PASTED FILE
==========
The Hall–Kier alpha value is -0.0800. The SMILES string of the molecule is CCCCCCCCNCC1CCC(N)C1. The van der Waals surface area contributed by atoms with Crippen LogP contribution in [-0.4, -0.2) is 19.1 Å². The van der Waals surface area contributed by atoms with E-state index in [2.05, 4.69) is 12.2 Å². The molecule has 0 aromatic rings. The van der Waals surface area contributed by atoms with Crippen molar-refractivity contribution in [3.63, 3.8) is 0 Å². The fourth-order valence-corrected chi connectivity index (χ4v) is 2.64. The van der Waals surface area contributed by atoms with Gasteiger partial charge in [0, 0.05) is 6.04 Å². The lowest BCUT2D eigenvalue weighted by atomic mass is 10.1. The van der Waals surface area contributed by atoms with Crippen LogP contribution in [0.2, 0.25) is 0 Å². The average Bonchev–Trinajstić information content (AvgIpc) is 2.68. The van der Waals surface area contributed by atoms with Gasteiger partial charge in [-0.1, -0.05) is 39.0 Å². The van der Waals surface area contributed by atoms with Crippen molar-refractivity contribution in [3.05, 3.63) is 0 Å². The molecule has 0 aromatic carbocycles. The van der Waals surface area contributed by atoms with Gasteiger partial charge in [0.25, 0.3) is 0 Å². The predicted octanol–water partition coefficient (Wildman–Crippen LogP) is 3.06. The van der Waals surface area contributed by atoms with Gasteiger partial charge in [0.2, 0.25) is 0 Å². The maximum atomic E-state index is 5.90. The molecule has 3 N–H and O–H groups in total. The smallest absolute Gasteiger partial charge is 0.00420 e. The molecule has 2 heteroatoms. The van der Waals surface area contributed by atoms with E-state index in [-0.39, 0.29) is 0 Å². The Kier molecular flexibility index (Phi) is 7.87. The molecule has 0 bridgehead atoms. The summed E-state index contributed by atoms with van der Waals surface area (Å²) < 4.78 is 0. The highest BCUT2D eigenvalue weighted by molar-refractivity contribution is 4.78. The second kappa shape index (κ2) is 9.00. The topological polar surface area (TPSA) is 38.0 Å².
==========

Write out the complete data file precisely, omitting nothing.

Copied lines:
The Hall–Kier alpha value is -0.0800. The SMILES string of the molecule is CCCCCCCCNCC1CCC(N)C1. The van der Waals surface area contributed by atoms with Crippen LogP contribution in [-0.4, -0.2) is 19.1 Å². The van der Waals surface area contributed by atoms with E-state index in [2.05, 4.69) is 12.2 Å². The molecule has 0 aromatic rings. The van der Waals surface area contributed by atoms with Crippen molar-refractivity contribution in [3.63, 3.8) is 0 Å². The fourth-order valence-corrected chi connectivity index (χ4v) is 2.64. The van der Waals surface area contributed by atoms with Gasteiger partial charge in [0, 0.05) is 6.04 Å². The lowest BCUT2D eigenvalue weighted by atomic mass is 10.1. The van der Waals surface area contributed by atoms with Crippen LogP contribution in [0.2, 0.25) is 0 Å². The average Bonchev–Trinajstić information content (AvgIpc) is 2.68. The van der Waals surface area contributed by atoms with Gasteiger partial charge in [-0.1, -0.05) is 39.0 Å². The van der Waals surface area contributed by atoms with Crippen molar-refractivity contribution in [3.05, 3.63) is 0 Å². The molecule has 0 aromatic carbocycles. The van der Waals surface area contributed by atoms with Gasteiger partial charge in [0.25, 0.3) is 0 Å². The predicted octanol–water partition coefficient (Wildman–Crippen LogP) is 3.06. The van der Waals surface area contributed by atoms with Gasteiger partial charge in [0.2, 0.25) is 0 Å². The maximum atomic E-state index is 5.90. The molecule has 3 N–H and O–H groups in total. The smallest absolute Gasteiger partial charge is 0.00420 e. The molecule has 2 heteroatoms. The van der Waals surface area contributed by atoms with E-state index in [-0.39, 0.29) is 0 Å². The Kier molecular flexibility index (Phi) is 7.87. The molecule has 0 bridgehead atoms. The summed E-state index contributed by atoms with van der Waals surface area (Å²) < 4.78 is 0. The highest BCUT2D eigenvalue weighted by molar-refractivity contribution is 4.78. The second kappa shape index (κ2) is 9.00. The topological polar surface area (TPSA) is 38.0 Å².